Maple Multigrain Waffle Cake with Cinnamon Syrup Drizzle

I‘m only popping in for a minute to let you know about this maplelicious waffle cake I created recently for Food Network Canada.

I’m writing the occasional article for them as well as working on recipe development. It’s been fun! This Maple Multigrain Waffle Cake with Cinnamon Syrup Drizzle was a dream to create and photograph. I wanted it to feel spring-like, with a nod to sugaring off season, which just wrapped up here in Quebec.

This layer ‘cake’ would be most impressive for a Mother’s Day Brunch – and the good news is, most everything can be made in advance. Hit the jump for more images and a link to the recipe.

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Maple-Glazed Sweet Potatoes with Walnut-Bacon Crumble

The boys had a few well-rehearsed pranks for us on April First, such as glue on the toilet handle (!), but the worst prank by far was played by Mother Nature: yet another snowstorm.

Snow in April isn’t a big surprise, but was still disappointing; I’m really, really ready for the snowbanks to melt. Yesterday the sun shone brightly, daring us to escape outdoors and defy the snow. So we did.

The boys shovelled the snow off of the fire pit and Danny built a roaring campfire. I brought pots and pans out from the kitchen and simmered maple beans and a cider ham over the open flame. In the coals I roasted sweet potatoes, and we boiled maple syrup to pour in the snow for maple taffy.

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Easy Maple Mustard Chicken Drumsticks with Roasted Radishes & Asparagus

If you make it past the little family table anecdote I am about to recount, then you will find a simple dinner recipe that needs to go on your week’s menu plan.

It’s inspired by maple season, of course, but combines classic French flavours – lemon, garlic, mustard and tarragon – into a sticky glaze for pan-roasted chicken drumsticks. Spring vegetables roast alongside the chicken and are tossed in the pan juices just before serving.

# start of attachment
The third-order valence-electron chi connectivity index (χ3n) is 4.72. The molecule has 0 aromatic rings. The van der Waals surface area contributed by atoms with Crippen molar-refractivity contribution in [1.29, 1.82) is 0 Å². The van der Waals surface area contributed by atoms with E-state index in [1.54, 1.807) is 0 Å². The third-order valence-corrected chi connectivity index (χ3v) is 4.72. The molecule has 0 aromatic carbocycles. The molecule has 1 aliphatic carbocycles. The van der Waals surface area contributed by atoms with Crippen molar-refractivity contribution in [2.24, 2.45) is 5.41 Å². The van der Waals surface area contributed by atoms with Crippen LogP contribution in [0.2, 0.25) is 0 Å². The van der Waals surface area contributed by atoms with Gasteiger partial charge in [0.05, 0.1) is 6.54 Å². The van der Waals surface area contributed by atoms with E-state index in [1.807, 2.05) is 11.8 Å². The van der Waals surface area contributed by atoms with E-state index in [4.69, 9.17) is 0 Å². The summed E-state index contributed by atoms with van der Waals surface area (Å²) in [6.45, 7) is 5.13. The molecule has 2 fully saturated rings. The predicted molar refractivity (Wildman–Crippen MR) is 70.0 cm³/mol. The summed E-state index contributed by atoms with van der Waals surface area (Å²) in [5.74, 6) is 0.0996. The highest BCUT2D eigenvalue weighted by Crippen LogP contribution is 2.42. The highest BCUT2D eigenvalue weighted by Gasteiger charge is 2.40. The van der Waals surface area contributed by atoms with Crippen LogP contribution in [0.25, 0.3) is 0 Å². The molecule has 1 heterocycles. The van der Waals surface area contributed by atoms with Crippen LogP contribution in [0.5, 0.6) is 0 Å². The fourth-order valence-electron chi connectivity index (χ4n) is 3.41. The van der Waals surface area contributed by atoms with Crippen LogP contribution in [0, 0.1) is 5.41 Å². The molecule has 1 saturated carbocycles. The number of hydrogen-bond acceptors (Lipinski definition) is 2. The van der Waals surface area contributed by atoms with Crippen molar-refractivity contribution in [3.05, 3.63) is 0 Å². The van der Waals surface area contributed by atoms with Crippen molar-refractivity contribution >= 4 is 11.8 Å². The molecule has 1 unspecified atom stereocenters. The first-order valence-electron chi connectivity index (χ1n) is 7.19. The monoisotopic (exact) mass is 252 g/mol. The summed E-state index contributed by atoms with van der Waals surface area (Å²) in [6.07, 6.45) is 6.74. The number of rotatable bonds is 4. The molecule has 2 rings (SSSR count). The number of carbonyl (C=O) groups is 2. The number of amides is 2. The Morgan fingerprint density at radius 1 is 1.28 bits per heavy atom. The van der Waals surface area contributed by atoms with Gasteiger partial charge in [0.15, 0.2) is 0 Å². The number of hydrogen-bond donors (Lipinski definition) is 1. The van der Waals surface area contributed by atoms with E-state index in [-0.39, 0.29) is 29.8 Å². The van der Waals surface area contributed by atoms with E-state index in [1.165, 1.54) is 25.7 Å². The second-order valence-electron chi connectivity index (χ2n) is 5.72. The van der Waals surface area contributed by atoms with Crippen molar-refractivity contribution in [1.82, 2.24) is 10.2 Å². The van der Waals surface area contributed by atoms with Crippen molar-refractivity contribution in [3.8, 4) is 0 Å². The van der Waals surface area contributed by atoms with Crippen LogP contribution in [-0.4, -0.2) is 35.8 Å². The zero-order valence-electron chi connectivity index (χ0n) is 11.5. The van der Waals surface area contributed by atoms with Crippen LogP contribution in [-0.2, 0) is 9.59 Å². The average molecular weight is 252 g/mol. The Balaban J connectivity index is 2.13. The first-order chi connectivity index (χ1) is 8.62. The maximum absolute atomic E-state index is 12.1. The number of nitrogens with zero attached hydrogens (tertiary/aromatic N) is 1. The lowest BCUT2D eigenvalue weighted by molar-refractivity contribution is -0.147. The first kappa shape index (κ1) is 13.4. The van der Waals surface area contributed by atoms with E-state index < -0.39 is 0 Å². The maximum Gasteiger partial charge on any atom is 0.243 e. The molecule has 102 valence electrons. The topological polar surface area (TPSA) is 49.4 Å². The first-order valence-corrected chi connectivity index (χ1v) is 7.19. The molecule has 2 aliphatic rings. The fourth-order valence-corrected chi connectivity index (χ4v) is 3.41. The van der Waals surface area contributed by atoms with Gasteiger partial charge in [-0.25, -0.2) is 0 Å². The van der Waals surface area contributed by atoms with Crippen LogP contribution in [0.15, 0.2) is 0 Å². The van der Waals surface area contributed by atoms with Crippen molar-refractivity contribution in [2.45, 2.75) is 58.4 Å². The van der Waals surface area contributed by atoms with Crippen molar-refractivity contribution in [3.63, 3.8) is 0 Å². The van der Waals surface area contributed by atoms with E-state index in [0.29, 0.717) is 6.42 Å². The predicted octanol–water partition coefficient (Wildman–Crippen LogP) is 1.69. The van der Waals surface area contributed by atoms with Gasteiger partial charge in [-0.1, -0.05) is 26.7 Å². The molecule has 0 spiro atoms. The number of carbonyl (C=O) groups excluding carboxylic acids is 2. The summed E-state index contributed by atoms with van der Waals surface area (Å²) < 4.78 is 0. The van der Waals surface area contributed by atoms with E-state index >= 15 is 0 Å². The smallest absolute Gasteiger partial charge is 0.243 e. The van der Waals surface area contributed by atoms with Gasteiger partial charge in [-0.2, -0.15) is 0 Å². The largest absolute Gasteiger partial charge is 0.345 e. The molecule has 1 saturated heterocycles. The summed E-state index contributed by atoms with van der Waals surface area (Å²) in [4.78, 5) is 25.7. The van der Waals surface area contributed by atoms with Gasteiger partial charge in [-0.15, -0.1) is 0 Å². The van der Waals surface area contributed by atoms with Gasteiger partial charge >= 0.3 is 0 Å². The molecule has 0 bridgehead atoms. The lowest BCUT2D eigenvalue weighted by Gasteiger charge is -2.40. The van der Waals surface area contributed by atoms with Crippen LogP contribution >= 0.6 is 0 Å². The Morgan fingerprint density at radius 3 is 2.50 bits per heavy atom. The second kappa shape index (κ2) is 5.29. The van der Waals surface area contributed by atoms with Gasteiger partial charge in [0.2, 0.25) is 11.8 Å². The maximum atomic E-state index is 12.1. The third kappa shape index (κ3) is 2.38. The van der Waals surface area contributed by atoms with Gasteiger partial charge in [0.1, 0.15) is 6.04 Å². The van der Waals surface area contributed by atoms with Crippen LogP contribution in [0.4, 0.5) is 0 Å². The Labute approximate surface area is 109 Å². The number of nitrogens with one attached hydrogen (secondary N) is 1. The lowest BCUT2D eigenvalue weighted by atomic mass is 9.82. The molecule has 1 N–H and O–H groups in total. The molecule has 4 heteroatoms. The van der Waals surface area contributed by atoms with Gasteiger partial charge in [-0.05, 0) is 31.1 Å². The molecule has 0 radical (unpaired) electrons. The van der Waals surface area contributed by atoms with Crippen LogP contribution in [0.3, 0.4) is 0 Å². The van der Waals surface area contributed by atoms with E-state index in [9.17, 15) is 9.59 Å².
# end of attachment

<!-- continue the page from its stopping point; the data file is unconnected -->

We’ve been loving it with roasted radishes, potatoes, asparagus and sweet potatoes; basically, whatever we can get our hands on this time of year.

On a side note, I had forgotten how much I enjoy chicken with tarragon and now I must remake an old favourite for entertaining, Chicken with 40 Cloves of Garlic. The roasted garlic perfumes the whole house and marries with cream and tarragon for a sauce that garners your guests’ full attention.

But back to my story, and then the recipe. Read on!

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Make-Ahead Steel-Cut Oatmeal with Maple-Stewed Berries

This past week offered the opportunity to actually get outside and tromp around the homestead a bit. Hello Spring!

Among my discoveries, I noticed that the snow melted from the raised beds and small scarlet nubs of rhubarb are pushing through the mulch. The oregano patch is starting to show some green underneath the tangle of brambles and the raspberry canes are finally free of ice. Life is returning.

We’ve ordered our pullet hens from the farm and next weekend we’ll make repairs on the coop. Small brown eggs are synonymous with spring around here and in a few weeks production will start.

Say, if you haven’t toured our homestead yet, why not take a peek? And of course, find the expanded version, with recipes, stories and urban homesteading tips in my recent cookbook.

I’m holding out for local berries and our homegrown raspberries and (so far) have not been tempted by the imports from Mexico. Thankfully I still have a stash of Quebec strawberries and blueberries in the freezer from last summer. Gently stewed with some of this-season’s maple syrup, they make a delicious topping for nutty oatmeal.

Speaking of oatmeal, my favourite variety just became a lot more easily available, thanks to a new do-ahead method that I have been playing with for weeks.
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Blood Orange Panna Cotta

Here’s a dessert I’ve never written about but has been a favourite of mine since I first learned to make it in a small bistro kitchen: Panna Cotta. Ironically, it was a French chef who taught me this classic Italian dessert, during my short stint as a pastry chef in my twentes.

I’ve always loved the Panna Cotta for it simplicity. It was one of the items on my daily prep list that I could breeze through and let my mind drift out of the cramped kitchen in the process. I’d open carton after carton of heavy cream, warm it slowly with sugar and vanilla bean and then whisk the hot cream into bloomed gelatine. From there I would pour the vanilla-scented cream into dozens and dozens of martini glasses and set them on racks in the refrigerator to chill.

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